As magnificent as the Annunciation to the Shepherds was, it also sparked questions about why the shepherds heard it first, instead of all the powerful kings and nobles. Many scholars stated that shepherds were the outcasts, Lower social class and uneducated. The real question, though, was whether it reflects an accurate portrayal of the shepherds in the Old and the New Testaments.
In the Old Testament, we see clear descriptions of Abraham, Moses, and David as shepherds. Genesis 13 mentions the livestock and flocks of sheep owned by Abraham. Moses and David also spent a substantial part of their youth helping their fathers with the flocks, as described in Exodus 3:1 and Samuel 1:17 respectively.
More importantly, the Old Testament depicts God as a shepherd on many occasions, including the famous verse from Ps 23:1,
Ezekiel 34:12 quotes God as follows: “As a shepherd looks for his sheep on the day he is among his scattered flock, so I will look for my flock. I will rescue them from all the places where they have been scattered on a cloudy and dark day”, which clearly indicates God’s mission to gather all the people under one roof.
In the New Testament, there are several connections between Jesus and shepherding. The most famous passage is John 10, where he describes himself as “the good shepherd”. Also, Matthew 2:6 foreshadows the motivation of Jesus as follows: “And you, Bethlehem, in the land of Judah, are by no means least among the leaders of Judah: because out of you will come a leader who will shepherd my people in Israel”. There are many other verses in the New Testament associating not only Jesus but also church leaders with the act of shepherding.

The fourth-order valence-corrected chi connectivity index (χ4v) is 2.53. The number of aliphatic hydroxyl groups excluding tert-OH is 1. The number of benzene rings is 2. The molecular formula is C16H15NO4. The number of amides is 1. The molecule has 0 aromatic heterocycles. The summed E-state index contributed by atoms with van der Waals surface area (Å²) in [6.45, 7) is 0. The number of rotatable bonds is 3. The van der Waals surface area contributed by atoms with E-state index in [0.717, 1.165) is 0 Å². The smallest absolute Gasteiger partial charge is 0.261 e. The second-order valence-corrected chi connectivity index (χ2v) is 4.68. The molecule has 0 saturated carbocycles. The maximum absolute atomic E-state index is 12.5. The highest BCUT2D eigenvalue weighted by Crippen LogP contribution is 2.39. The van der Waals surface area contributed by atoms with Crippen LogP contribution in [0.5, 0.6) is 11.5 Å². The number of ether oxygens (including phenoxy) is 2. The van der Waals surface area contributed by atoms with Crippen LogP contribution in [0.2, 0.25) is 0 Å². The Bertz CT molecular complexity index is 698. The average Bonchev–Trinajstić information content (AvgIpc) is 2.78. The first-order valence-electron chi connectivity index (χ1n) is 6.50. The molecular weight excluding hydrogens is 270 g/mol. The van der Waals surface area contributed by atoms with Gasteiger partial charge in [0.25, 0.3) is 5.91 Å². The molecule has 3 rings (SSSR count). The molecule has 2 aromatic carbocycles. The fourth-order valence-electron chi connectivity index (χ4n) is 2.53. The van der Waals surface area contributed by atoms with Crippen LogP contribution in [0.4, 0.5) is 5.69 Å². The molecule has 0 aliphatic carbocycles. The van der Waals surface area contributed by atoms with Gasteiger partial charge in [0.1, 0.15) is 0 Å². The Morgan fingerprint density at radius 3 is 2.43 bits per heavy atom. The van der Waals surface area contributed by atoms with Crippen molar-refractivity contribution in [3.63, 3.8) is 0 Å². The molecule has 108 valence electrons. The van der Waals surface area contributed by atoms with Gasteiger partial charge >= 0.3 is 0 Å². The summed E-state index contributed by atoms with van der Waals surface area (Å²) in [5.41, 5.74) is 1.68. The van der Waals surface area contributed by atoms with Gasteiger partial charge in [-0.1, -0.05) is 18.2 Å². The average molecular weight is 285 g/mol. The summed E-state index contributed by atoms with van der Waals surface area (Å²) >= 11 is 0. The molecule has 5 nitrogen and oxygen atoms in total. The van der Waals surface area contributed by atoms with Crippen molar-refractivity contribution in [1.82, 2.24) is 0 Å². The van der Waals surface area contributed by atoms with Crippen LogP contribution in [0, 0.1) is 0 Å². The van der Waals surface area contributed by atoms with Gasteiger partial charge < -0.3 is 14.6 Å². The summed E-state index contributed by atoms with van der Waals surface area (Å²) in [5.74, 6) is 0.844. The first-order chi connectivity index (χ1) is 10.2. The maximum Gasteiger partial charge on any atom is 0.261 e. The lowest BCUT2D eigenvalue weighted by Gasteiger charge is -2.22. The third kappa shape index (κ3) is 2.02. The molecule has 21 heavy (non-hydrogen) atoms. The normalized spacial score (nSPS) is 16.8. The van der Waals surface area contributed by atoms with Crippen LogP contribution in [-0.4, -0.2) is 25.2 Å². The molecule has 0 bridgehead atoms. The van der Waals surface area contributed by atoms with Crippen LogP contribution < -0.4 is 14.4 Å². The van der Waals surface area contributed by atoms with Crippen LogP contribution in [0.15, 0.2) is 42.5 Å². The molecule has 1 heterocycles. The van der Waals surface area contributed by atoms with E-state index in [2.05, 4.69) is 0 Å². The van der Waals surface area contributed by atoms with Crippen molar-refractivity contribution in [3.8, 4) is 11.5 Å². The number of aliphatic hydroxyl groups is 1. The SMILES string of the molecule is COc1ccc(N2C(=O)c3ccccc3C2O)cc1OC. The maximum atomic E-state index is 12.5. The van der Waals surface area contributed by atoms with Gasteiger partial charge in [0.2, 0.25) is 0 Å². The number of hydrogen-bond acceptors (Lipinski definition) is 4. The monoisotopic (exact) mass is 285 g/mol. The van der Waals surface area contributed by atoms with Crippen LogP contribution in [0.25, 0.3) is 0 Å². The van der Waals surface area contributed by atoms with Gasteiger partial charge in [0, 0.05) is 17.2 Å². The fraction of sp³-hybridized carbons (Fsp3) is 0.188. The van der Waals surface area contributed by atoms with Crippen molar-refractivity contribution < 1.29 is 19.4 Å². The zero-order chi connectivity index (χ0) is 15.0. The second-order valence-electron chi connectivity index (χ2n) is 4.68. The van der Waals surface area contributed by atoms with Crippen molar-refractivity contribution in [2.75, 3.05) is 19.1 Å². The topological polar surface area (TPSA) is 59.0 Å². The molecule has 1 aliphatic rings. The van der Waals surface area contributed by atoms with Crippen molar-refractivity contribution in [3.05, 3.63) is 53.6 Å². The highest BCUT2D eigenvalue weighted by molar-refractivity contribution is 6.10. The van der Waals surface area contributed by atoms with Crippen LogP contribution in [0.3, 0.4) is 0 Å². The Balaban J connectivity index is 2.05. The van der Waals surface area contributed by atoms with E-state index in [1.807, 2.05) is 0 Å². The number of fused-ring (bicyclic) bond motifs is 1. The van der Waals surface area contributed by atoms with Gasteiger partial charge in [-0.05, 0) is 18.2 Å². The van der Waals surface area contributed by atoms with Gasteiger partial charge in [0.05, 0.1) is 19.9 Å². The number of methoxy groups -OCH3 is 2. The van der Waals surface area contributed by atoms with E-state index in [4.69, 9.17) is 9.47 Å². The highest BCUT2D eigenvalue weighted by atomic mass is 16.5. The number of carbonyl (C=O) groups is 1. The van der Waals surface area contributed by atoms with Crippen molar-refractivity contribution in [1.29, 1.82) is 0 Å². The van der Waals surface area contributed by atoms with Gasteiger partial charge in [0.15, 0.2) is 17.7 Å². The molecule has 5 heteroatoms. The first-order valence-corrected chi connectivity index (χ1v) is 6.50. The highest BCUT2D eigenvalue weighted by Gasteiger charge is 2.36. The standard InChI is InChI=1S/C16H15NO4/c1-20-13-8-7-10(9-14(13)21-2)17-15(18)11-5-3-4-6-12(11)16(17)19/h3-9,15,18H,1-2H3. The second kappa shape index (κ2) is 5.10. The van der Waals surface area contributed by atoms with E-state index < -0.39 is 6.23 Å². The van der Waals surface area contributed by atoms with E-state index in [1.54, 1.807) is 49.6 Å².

An alternative interpretation came in Magnificat, the Song of Mary, in which she stated, “He has brought down rulers from their thrones but has lifted up the humble.” (Luke 1:52). Even if the shepherds were at the bottom of the social ladder in early Jewish communities, the Annunciation was a substantial manifestation of shepherds (the humble ones) being glorified.